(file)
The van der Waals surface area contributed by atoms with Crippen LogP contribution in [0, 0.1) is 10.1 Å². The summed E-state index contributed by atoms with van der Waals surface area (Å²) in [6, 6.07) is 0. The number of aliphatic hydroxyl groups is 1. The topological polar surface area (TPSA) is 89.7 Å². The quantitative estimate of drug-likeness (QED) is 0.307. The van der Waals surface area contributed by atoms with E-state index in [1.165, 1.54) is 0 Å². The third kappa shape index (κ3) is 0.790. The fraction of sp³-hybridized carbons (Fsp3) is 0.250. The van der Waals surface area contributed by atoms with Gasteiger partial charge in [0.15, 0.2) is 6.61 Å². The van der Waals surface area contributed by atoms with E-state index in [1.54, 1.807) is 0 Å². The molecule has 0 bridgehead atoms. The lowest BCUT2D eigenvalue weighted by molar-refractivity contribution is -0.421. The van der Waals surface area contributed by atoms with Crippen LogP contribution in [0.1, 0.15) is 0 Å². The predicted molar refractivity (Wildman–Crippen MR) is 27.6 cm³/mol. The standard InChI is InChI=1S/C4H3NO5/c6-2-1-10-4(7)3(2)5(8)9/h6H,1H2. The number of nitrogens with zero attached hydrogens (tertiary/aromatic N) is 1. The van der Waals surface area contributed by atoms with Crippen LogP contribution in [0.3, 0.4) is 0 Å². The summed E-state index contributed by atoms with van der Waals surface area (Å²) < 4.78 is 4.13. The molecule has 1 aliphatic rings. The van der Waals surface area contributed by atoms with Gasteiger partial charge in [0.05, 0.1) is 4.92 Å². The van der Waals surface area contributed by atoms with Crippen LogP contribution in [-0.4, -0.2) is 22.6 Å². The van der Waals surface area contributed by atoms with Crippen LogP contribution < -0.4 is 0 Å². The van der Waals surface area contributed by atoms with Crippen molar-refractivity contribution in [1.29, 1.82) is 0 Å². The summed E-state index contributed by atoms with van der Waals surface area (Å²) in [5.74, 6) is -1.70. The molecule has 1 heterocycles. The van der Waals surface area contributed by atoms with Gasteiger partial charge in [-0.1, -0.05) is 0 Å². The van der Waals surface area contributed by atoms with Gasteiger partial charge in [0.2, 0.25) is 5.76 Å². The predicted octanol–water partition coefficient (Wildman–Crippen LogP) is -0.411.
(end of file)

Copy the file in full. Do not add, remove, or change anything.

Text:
The van der Waals surface area contributed by atoms with Crippen LogP contribution in [0, 0.1) is 10.1 Å². The summed E-state index contributed by atoms with van der Waals surface area (Å²) in [6, 6.07) is 0. The number of aliphatic hydroxyl groups is 1. The topological polar surface area (TPSA) is 89.7 Å². The quantitative estimate of drug-likeness (QED) is 0.307. The van der Waals surface area contributed by atoms with E-state index in [1.165, 1.54) is 0 Å². The third kappa shape index (κ3) is 0.790. The fraction of sp³-hybridized carbons (Fsp3) is 0.250. The van der Waals surface area contributed by atoms with Gasteiger partial charge in [0.15, 0.2) is 6.61 Å². The van der Waals surface area contributed by atoms with E-state index in [1.54, 1.807) is 0 Å². The molecule has 0 bridgehead atoms. The lowest BCUT2D eigenvalue weighted by molar-refractivity contribution is -0.421. The van der Waals surface area contributed by atoms with Crippen LogP contribution in [0.1, 0.15) is 0 Å². The predicted molar refractivity (Wildman–Crippen MR) is 27.6 cm³/mol. The standard InChI is InChI=1S/C4H3NO5/c6-2-1-10-4(7)3(2)5(8)9/h6H,1H2. The number of nitrogens with zero attached hydrogens (tertiary/aromatic N) is 1. The van der Waals surface area contributed by atoms with Crippen LogP contribution in [0.3, 0.4) is 0 Å². The summed E-state index contributed by atoms with van der Waals surface area (Å²) < 4.78 is 4.13. The molecule has 1 aliphatic rings. The van der Waals surface area contributed by atoms with Gasteiger partial charge in [0.05, 0.1) is 4.92 Å². The van der Waals surface area contributed by atoms with Crippen LogP contribution in [-0.4, -0.2) is 22.6 Å². The van der Waals surface area contributed by atoms with Crippen LogP contribution < -0.4 is 0 Å². The van der Waals surface area contributed by atoms with Crippen molar-refractivity contribution in [1.29, 1.82) is 0 Å². The summed E-state index contributed by atoms with van der Waals surface area (Å²) in [5.74, 6) is -1.70. The molecule has 1 heterocycles. The van der Waals surface area contributed by atoms with Gasteiger partial charge in [-0.1, -0.05) is 0 Å². The van der Waals surface area contributed by atoms with Gasteiger partial charge in [0.2, 0.25) is 5.76 Å². The predicted octanol–water partition coefficient (Wildman–Crippen LogP) is -0.411.